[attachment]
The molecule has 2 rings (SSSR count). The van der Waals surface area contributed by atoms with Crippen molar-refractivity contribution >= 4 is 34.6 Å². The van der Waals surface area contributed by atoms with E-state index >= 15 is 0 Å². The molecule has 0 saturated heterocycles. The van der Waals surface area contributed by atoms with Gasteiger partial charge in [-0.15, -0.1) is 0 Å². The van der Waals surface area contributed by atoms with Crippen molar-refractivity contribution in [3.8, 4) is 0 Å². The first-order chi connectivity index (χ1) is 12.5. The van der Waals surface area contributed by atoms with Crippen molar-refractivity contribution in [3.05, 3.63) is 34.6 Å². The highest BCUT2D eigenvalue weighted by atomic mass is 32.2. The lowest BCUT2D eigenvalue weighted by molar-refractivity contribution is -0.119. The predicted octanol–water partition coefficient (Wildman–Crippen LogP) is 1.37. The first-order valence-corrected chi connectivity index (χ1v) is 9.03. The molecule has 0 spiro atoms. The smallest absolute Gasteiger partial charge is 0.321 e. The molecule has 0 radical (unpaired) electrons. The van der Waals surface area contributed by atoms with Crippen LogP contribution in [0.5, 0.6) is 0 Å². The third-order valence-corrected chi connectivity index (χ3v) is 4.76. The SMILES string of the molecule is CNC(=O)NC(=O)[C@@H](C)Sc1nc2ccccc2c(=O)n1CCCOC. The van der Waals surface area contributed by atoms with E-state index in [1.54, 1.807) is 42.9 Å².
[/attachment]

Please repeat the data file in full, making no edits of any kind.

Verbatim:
The molecule has 2 rings (SSSR count). The van der Waals surface area contributed by atoms with Crippen molar-refractivity contribution >= 4 is 34.6 Å². The van der Waals surface area contributed by atoms with E-state index >= 15 is 0 Å². The molecule has 0 saturated heterocycles. The van der Waals surface area contributed by atoms with Gasteiger partial charge in [-0.15, -0.1) is 0 Å². The van der Waals surface area contributed by atoms with Crippen molar-refractivity contribution in [3.8, 4) is 0 Å². The first-order chi connectivity index (χ1) is 12.5. The van der Waals surface area contributed by atoms with Crippen molar-refractivity contribution in [3.05, 3.63) is 34.6 Å². The highest BCUT2D eigenvalue weighted by atomic mass is 32.2. The lowest BCUT2D eigenvalue weighted by molar-refractivity contribution is -0.119. The predicted octanol–water partition coefficient (Wildman–Crippen LogP) is 1.37. The first-order valence-corrected chi connectivity index (χ1v) is 9.03. The molecule has 0 spiro atoms. The smallest absolute Gasteiger partial charge is 0.321 e. The molecule has 0 radical (unpaired) electrons. The van der Waals surface area contributed by atoms with Crippen LogP contribution in [0.5, 0.6) is 0 Å². The third-order valence-corrected chi connectivity index (χ3v) is 4.76. The SMILES string of the molecule is CNC(=O)NC(=O)[C@@H](C)Sc1nc2ccccc2c(=O)n1CCCOC. The van der Waals surface area contributed by atoms with E-state index in [1.54, 1.807) is 42.9 Å².